Tuesday, July 9, 2013

Microreview [film]: Upstream Color

The Meat

You are at party. There is a man there that you do not notice. In a small baggie, he has two capsules that look like Tylenol. Inside of these capsules, are worms -- parasites -- that he has carefully harvested. The man will slip one of these capsules to you, and you will become his slave for a time. He will cause you to empty your bank accounts while under hypnosis. He will use Henry David Thoreau's Walden to give a framework to your induced madness. When you have nothing left, he will send you to a man who will cut the now-giant parasites out of you, and place them into a pig. You will awaken with no memory of what has happened to you. This will be the beginning of your story.

In 2004, writer/producer/actor/composer Shane Carruth arrived out of total obscurity to win the Sundance Grand Jury Prize for his inscrutable time-travel movie Primer. It took him almost ten years to get another movie made, and the result is the even less-scrutable Upstream Color. It begins as I have described above, and from there it unfolds almost entirely in ellipses. Carruth sequences truncated scenes (with almost no literal connection either to what happened immediately prior or to what will immediately follow) into a series of temporally and contextually disjointed movements in which a man and woman meet, more or less fall in love, a pig farmer collects and manipulates nature sounds, lies are told and apologized for, lives become more, then less, then possibly more unraveled, and a number of people are drawn together.

On the one hand, Carruth's movie is utter nonsense. That said, it is the kind of nonsense that we can be deeply affected by. It is evocative without being literal, both moving and disturbing, and it seems to constantly be reassuring the audience that "It's ok; it doesn't need to make sense." I realize that this review is a departure from how I usually write cult film reviews, but that's because the subject matter is so different. Other reviews I've read of the film draw the easy comparison to Terence Malick because Malick recently released the decidedly unconventional Tree of Life, but I think that's a dull analogy. Of the movies I've seen, Upstream Color is most similar to Alain Resnais' Last Year at Marienbad, where both films are built around a central mystery that is secondary to the lyricism of the imagery. Structurally, the film is probably most comparable to a modernist poem, like T.S. Eliot's The Waste Land. Carruth uses repeated images in different contexts like a refrain, interweaves subjective imagery and juxtapositions that we understand are not meant to be literal but symbolic, and allows the movie to work like a literal dream, where the dreamer must attempt to construct meaning from a series of images whose connections are implied only through proximity.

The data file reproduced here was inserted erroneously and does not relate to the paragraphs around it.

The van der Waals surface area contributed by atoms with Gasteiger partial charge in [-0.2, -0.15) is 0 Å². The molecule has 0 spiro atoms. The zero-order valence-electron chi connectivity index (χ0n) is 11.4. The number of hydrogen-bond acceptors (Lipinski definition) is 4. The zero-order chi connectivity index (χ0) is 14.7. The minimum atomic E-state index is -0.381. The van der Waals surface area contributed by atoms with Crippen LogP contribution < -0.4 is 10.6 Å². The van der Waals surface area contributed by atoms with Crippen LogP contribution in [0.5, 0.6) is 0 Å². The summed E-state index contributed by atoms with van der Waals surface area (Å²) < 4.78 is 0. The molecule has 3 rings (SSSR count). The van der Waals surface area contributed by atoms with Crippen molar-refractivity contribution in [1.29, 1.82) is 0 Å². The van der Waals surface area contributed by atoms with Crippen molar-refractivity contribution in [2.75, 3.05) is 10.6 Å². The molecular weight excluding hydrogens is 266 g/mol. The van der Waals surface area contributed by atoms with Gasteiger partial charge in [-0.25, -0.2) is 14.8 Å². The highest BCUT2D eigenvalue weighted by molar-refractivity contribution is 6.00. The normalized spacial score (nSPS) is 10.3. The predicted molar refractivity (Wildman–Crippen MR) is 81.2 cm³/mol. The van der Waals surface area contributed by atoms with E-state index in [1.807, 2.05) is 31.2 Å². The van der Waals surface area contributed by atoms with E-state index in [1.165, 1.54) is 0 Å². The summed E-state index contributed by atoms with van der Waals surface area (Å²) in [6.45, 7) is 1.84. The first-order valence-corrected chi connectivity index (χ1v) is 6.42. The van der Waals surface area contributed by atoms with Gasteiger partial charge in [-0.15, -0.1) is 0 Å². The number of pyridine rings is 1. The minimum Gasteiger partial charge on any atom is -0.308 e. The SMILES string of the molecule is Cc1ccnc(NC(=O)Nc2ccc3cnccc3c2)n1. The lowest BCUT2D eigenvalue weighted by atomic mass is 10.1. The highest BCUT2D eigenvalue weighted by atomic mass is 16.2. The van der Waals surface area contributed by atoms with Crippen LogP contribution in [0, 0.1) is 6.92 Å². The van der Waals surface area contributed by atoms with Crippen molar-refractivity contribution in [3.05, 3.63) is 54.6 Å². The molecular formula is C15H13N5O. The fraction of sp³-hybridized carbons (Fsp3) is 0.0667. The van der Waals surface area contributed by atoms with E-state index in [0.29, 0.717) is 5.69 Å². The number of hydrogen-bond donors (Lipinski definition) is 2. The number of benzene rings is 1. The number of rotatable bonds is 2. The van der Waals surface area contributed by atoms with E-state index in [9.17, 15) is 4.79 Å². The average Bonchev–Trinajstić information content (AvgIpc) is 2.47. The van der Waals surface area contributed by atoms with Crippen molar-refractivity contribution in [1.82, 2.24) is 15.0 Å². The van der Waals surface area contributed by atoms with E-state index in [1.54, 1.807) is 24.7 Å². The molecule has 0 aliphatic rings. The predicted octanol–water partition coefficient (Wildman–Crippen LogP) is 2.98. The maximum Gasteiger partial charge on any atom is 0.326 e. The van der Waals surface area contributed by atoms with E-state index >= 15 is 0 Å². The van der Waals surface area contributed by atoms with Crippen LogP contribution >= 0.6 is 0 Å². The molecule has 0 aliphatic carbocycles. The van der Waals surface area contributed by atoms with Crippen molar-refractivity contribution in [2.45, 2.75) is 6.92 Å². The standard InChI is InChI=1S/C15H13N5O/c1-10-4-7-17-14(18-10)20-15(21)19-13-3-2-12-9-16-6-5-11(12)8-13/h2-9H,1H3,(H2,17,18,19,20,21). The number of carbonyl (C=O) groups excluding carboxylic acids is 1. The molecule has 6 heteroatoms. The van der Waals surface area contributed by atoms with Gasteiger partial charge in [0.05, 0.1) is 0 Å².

I probably sound like a pretentious nut. I think that's fair. But I wouldn't want to lead you on with some straightforward plot summary (if one is possible) and have you walk into a visual poem expecting a sci-fi follow-up to Primer. If what I've described above sounds good to you, I have no doubt that you will enjoy Upstream Color, and probably want to enjoy it more than once.

The Math

Objective Quality: 8/10

Bonuses:: +1 for Carruth's meticulous camera direction; +1 for the score/sound design, which is as perfectly off-center and enigmatic as the rest of the movie

Penalties: -1 for elements of the ending that felt cribbed from Eternal Sunshine of the Spotless Mind

Cult Movie Coefficient: 9/10, very high quality/standout in its category



For an explanation of our non-inflated scores, explore this lovely hyperlink.

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